Homemade Hovercraft

Hovercraft have long fascinated us since their introduction in the 1950's. Ofcourse with all inventions, many different people have ideas for a concept, but the word hovercraft was patented by inventor Sir Christopher Cockerell, who got the idea after tinkering in his shed with a couple of empty coffee and cat food cans he fastened together to prove his theory. His wife's hair dryer powered the experiment, her kitchen weighing scales recorded the air lift generated. When the first hovercraft crossed the English Channel in 1957, Sir Christopher was used as ballast to correct the weight, and this experience was quite frightening by all accounts.

The hovercraft is not a boat, and hovercraft designs have a number of unique characteristics to consider, Homemade hovercraft tend to be made either by enthusiasts for racing, or by engineers to create something they can accomplish. Heath and safety issues are important to get right - recently a man in NZ tested his homemade craft after working on the project for 7 years and lost his life on the first outing. The most obvious things to consider are the fan blades that rotate at 7,000 rpm. The NZ chap had started his hovercraft without a proper fan guard in place, not something recommended, but here is a clue as to why he may have started a hovercraft without a guard. Many hovercraft manufacturers, especially the so-called racing pedigree producers, regularly leave the rear fan guard off their hovercraft since airflow is restricted by having a guard in place - hovercraft might travel 6 mph faster without a rear guard, but safety is important - fan blades very rarely break, but can do if old and purple - UV light can degrade nylon.  So a front and rear fan guard is essential, to ensure that fragments of nylon blades do not escape should the fan blades break for any reason. A fan guard will prevent small stones entering the duct to damage the fan blades. When one blade breaks, it usually shatters several more in it's wake.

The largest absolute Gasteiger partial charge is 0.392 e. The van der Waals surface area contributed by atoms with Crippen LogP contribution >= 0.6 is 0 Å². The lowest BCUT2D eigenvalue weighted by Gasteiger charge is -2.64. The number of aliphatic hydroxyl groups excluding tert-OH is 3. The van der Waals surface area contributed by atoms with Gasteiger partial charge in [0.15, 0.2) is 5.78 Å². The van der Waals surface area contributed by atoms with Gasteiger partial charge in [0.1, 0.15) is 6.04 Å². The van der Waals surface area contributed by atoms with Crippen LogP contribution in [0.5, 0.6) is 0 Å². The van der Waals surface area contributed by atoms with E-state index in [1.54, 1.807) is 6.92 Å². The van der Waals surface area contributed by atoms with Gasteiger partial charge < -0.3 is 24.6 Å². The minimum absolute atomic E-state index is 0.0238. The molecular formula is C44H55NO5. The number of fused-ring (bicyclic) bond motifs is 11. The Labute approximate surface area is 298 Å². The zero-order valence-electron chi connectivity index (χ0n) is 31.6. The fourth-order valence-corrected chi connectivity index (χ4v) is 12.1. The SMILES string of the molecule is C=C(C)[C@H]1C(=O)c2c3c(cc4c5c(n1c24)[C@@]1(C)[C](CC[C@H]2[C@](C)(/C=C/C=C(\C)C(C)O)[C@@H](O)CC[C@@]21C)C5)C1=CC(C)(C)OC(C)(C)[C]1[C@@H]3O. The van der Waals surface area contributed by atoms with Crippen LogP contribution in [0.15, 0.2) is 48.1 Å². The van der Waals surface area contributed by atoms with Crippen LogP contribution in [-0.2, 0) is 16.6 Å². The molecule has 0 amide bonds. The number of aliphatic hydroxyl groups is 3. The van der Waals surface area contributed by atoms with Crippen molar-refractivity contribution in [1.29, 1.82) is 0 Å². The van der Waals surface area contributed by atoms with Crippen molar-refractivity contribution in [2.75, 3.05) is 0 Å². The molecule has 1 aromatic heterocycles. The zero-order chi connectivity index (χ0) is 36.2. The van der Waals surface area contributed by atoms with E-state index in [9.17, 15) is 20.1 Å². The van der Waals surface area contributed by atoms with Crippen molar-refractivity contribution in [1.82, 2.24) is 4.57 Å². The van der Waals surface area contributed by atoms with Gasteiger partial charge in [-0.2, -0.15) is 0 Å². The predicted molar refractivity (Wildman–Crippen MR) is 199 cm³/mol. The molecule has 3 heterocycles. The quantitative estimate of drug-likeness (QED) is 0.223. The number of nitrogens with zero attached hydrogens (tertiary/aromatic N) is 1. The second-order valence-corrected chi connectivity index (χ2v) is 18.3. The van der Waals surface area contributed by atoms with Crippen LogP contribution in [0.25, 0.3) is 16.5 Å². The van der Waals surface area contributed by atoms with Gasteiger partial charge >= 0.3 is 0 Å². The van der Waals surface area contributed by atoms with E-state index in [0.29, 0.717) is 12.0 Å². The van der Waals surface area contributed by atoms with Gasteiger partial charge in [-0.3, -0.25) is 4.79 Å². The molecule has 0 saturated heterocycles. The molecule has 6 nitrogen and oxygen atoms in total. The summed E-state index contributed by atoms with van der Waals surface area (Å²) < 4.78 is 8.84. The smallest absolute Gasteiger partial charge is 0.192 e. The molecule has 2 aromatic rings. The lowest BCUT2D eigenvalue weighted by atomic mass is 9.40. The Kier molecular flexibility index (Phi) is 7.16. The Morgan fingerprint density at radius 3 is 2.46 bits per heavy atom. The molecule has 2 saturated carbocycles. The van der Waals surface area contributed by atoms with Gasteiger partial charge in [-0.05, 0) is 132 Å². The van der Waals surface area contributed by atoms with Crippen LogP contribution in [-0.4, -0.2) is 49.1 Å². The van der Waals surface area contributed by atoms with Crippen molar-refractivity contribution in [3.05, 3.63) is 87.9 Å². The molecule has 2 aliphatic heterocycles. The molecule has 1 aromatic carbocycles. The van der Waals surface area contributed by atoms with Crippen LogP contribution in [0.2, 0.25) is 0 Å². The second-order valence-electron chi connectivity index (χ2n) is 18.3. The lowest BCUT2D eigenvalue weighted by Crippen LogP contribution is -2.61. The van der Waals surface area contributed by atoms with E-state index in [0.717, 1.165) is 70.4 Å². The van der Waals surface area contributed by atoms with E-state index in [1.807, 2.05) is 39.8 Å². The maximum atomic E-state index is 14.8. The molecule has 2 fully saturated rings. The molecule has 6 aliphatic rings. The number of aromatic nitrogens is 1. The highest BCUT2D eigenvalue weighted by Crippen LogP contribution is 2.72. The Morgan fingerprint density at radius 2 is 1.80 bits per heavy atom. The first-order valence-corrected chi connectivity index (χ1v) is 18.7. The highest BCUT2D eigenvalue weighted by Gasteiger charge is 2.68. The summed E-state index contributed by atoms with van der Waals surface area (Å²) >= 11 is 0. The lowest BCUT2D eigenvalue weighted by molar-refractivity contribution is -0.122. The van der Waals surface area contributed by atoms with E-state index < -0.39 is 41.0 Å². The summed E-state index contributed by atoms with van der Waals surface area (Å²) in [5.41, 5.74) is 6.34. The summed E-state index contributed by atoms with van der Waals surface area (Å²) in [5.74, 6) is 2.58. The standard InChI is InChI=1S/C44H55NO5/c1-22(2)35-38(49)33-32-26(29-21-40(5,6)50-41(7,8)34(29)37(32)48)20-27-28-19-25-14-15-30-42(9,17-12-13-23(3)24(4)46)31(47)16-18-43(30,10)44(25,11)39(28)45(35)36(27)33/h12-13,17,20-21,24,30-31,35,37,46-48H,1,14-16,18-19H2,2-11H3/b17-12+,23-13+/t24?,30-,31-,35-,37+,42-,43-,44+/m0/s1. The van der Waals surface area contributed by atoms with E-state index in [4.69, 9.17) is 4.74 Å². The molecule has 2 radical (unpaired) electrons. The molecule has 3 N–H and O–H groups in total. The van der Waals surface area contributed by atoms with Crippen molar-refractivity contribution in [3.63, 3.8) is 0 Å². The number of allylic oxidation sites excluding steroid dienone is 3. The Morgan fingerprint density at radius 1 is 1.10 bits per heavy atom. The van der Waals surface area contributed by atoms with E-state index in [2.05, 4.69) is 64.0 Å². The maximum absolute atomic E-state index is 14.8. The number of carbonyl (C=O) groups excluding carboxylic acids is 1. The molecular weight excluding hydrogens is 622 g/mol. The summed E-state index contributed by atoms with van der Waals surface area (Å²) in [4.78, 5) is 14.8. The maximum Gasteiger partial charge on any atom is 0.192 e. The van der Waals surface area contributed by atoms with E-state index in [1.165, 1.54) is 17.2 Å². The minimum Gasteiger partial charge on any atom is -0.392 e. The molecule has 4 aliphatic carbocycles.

Hovercraft design must take also take account of the fact that hovercraft are weight dependent vehicles, so some manufacturers make them out of very thin glass fibre - this compromises durability, any collision can shatter GRP (mind that tree). Homemade hovercraft builders need to ensure that the engine chosen is powerful enough to get the right performance without being too heavy - hovercraft have difficulty starting from on-water - they create a pressure wave referred to as The Hump. If the engine is lacking power, the hovercraft will not have sufficient power to get over this pressure wave to lift the passenger weight. This compromises safety - how can you get home if your hovercraft cannot lift your weight? Hovercraft can be homemade, some home made hovercraft are very successful, but there are a number of things to consider before you even start your project. Will water ingress into the hull if stopped on water? Passenger weight required - how many pies have they eaten? - you need to consider passenger weight.

Contact us for a free Buyers Guide - what to consider when purchasing a hovercraft. This document details all the problem areas, solutions etc. 

It is now possible to fit out ready made hulls manufactured from HDPE, so contact us for details of local manufacture bare boat opportunities.

See how hovercraft are manufactured below: